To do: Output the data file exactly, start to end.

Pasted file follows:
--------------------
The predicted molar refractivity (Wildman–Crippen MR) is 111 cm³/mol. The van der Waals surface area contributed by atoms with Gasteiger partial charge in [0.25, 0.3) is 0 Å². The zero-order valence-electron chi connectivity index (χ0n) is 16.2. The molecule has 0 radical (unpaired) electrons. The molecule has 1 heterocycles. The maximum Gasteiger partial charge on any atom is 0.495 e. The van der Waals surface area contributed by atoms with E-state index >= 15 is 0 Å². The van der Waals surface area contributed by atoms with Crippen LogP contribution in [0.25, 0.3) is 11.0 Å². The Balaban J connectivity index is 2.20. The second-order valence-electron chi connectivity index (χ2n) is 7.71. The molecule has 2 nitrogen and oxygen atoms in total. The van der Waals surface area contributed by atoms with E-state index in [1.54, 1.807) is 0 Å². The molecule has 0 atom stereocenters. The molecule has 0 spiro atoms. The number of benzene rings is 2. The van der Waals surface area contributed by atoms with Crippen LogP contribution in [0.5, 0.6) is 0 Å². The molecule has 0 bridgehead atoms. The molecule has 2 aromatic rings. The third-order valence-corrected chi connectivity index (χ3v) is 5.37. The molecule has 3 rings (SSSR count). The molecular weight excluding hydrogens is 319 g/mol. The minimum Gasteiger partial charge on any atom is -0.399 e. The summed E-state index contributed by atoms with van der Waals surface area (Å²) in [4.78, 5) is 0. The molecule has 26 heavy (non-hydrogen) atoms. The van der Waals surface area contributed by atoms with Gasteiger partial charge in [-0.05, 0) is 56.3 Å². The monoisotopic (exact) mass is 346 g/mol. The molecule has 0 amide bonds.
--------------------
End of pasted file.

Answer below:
The predicted molar refractivity (Wildman–Crippen MR) is 111 cm³/mol. The van der Waals surface area contributed by atoms with Gasteiger partial charge in [0.25, 0.3) is 0 Å². The zero-order valence-electron chi connectivity index (χ0n) is 16.2. The molecule has 0 radical (unpaired) electrons. The molecule has 1 heterocycles. The maximum Gasteiger partial charge on any atom is 0.495 e. The van der Waals surface area contributed by atoms with E-state index >= 15 is 0 Å². The van der Waals surface area contributed by atoms with Crippen LogP contribution in [0.25, 0.3) is 11.0 Å². The Balaban J connectivity index is 2.20. The second-order valence-electron chi connectivity index (χ2n) is 7.71. The molecule has 2 nitrogen and oxygen atoms in total. The van der Waals surface area contributed by atoms with E-state index in [1.54, 1.807) is 0 Å². The molecule has 0 atom stereocenters. The molecule has 0 spiro atoms. The number of benzene rings is 2. The van der Waals surface area contributed by atoms with Crippen LogP contribution in [0.5, 0.6) is 0 Å². The molecule has 0 bridgehead atoms. The molecule has 2 aromatic rings. The third-order valence-corrected chi connectivity index (χ3v) is 5.37. The molecule has 3 rings (SSSR count). The molecular weight excluding hydrogens is 319 g/mol. The minimum Gasteiger partial charge on any atom is -0.399 e. The summed E-state index contributed by atoms with van der Waals surface area (Å²) in [4.78, 5) is 0. The molecule has 26 heavy (non-hydrogen) atoms. The van der Waals surface area contributed by atoms with Gasteiger partial charge in [-0.05, 0) is 56.3 Å². The monoisotopic (exact) mass is 346 g/mol. The molecule has 0 amide bonds.